1720 ENGLISH POETRY 1579-1830: SPENSER AND THE TRADITION

Rev. Thomas Yalden

Giles Jacob, in Historical Account of the Lives and Writings of our most considerable English Poets (1720) 238-41.



An eminent Divine, now living, born in the City of Exon [Exeter], and the youngest of six Sons of Mr. John Yalden of Sussex. He was educated in the Grammar-School belonging to Magdalen-College in Oxford. In the Year 1690. he was admitted a Commoner of Magdalen-Hall, under that excellent Tutor and great Master of Logick Mr. John Pullen; and the following Year he was Scholar of Magdalen-College. Here he became a Fellow-Pupil with the celebrated Mr. Addison and Dr. Henry Sacheverel, and early contracted a particular Intimacy and Friendship with those two Gentlemen. This Academical Affection, I am inform'd, the late Mr. Secretary Addison preserv'd, not only Abroad in his Travels, but also on his Advancement to his considerable Employments at Home, and kept the same easy and free Correspondence with him to the very last, as when their Fortunes were more on a Level. The Year 1700. he was admitted actual and perpetual Fellow of Magdalen-College, and qualify'd himself the next Year, by taking Orders, as the Founder's Statutes require. After his Admission, he receiv'd two publick Marks of Favour from that Society: The first was a Presentation to a Living in Warwickshire, consistent with his Fellowship; and the other his being elected Moral Philosophy-Reader, an Office for Life, endow'd with a handsome Stipend, and peculiar Privileges. In 1706. he was receiv'd into the Family of his Noble and kind Patron the late Duke of Beaufort; with whom he was in great Favour, having in many Instances experienc'd his Bounty and Generosity. In the following Year he compleated his Academical Degrees, by proceeding Doctor in Divinity: He presented to the Society their Founder's Picture at full length, which now hangs up in the publick Hall; and afterwards he deliver'd in to the President a voluntary Resignation of his Fellowship and Moral-Philosophy-Lecture. He is at present Rector of Chalton and Cleanville, two adjoining Towns and Rectories in Hampshire. He has Prebends, or sine-Cures, the Deans, Hains, and Pendles in the County of Devon; and he was elected, by the President and Governors of Bridewell, Preacher of that Hospital, upon the Resignation of Francis present Lord Bishop of Rochester. His Residence in a noble Family recommended him to the Acquaintance of many of the best Quality and Character in the Kingdom; and by his chearful Temper, pleasing and instructive Conversation, extensive Learning, and good Manners, he has retain'd their Friendship and Esteem. His Poetical Works, in English Verse, are,

I. A Pindarick Ode, presented to King William on taking Namur.

II. The Temple of Fame. A Poem on the Death of the Duke of Gloucester.

III. On the late Queen's Accession to the Throne: A Poem. These are all excellent Pieces.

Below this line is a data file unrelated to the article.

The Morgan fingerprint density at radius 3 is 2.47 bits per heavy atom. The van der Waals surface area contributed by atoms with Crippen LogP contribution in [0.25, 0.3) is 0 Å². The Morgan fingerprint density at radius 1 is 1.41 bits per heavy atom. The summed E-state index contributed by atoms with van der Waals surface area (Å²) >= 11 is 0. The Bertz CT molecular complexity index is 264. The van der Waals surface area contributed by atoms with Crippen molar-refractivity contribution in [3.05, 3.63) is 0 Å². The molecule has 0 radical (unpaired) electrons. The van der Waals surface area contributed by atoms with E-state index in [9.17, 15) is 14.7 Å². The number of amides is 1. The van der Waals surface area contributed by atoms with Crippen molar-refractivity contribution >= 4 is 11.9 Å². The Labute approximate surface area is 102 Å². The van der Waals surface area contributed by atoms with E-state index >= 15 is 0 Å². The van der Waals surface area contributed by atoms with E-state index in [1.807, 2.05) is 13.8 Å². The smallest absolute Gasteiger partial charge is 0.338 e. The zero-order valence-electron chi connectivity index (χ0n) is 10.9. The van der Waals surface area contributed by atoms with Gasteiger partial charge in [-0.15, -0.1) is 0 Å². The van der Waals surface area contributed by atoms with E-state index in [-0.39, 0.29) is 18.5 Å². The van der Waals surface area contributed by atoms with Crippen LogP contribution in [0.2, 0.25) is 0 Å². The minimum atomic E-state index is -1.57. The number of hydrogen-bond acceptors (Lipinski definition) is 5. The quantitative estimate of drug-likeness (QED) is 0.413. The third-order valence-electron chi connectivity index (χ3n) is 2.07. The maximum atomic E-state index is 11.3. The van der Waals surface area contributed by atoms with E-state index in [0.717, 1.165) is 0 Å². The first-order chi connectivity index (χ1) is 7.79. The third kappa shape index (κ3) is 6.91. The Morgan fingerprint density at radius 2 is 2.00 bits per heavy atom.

IV. Aesop at Court: Or, State Fables.

V. An Essay on the Character of Sir William Ashton; a Poem.

VI. On the Mines of Sir Carbery Price: A Poem occasion'd by the Mine-Adventure Company.

VII. On the Death of Mr. John Partridge, Professor in Leather and Astrology.

VIII. To Mr. Watson, on his Ephemeris of the Celestial Motions, presented to her late Majesty.

IX. Against Immoderate Grief.

X. The Force of Jealousy.

XI. An Ode for St. Cecilia's Day, 1693, compos'd by Dr. Purcel.

XII. A Hymn to the Morning, in Praise of Light: An Ode. This Piece has the following admirable Lines:

Parent of Day! whose beauteous Beams of Light
Spring from the darksome Womb of Night,
And midst their native Horrors show,
Like Gems adorning of the Negro's Brow.
Not Heaven's fair Bow can equal Thee,
In all its gaudy Drapery:
Thou first Essay of Light, and pledge of Day!
Rival of Shade, Eternal Spring! Still Gay!
From thy bright unexhausted Womb,
The beauteous Race of Days and Seasons come.
Thy Beauty Ages cannot wrong,
But 'spite of Time thou'rt ever young.
Thou art alone Heavens modest Virgin Light,
Whose Face a Veil of Blushes hides from human sight.
At thy Approach, Nature erects her head,
The smiling Universe is glad;
The drowsy Earth and Seas awake,
And from thy Beams, new Life and Vigour take.
When thy more chearful Rays appear,
Even Guilt and Women cease to fear:
Horror, Despair, and all the Sons of Night,
Retire before thy Beams, and take their hasty flight.
Thou risest in the fragrant East,
Like the fair Phoenix from her balmy Nest;
But yet thy fading Glories soon decay,
Thine's but a momentary Stay;
Too soon thou'rt ravisht from our sight,
Bore down the Stream of Day, and overwhelm'd with Light.
Thy Beams to their own Ruin haste,
They're fram'd too exquisite to last:
Thine is a glorious, but a short-liv'd State;
Pity so fair a Birth should yield so soon to Fate.

Besides these Pieces, this Gentleman has translated the second Book of Ovid's Art of Love (the first and third Books being done by Mr. Congreve and Mr. Dryden) with several other occasional Poems, and Translations, publish'd in the third, fourth, and fifth Volumes of Tonson's Miscellanies. The Medecin, a Tale in the second Volume of Tatlers, and Mr. Partridge's Appeal to the learned World, or a further Account of the manner of his Death, in Prose.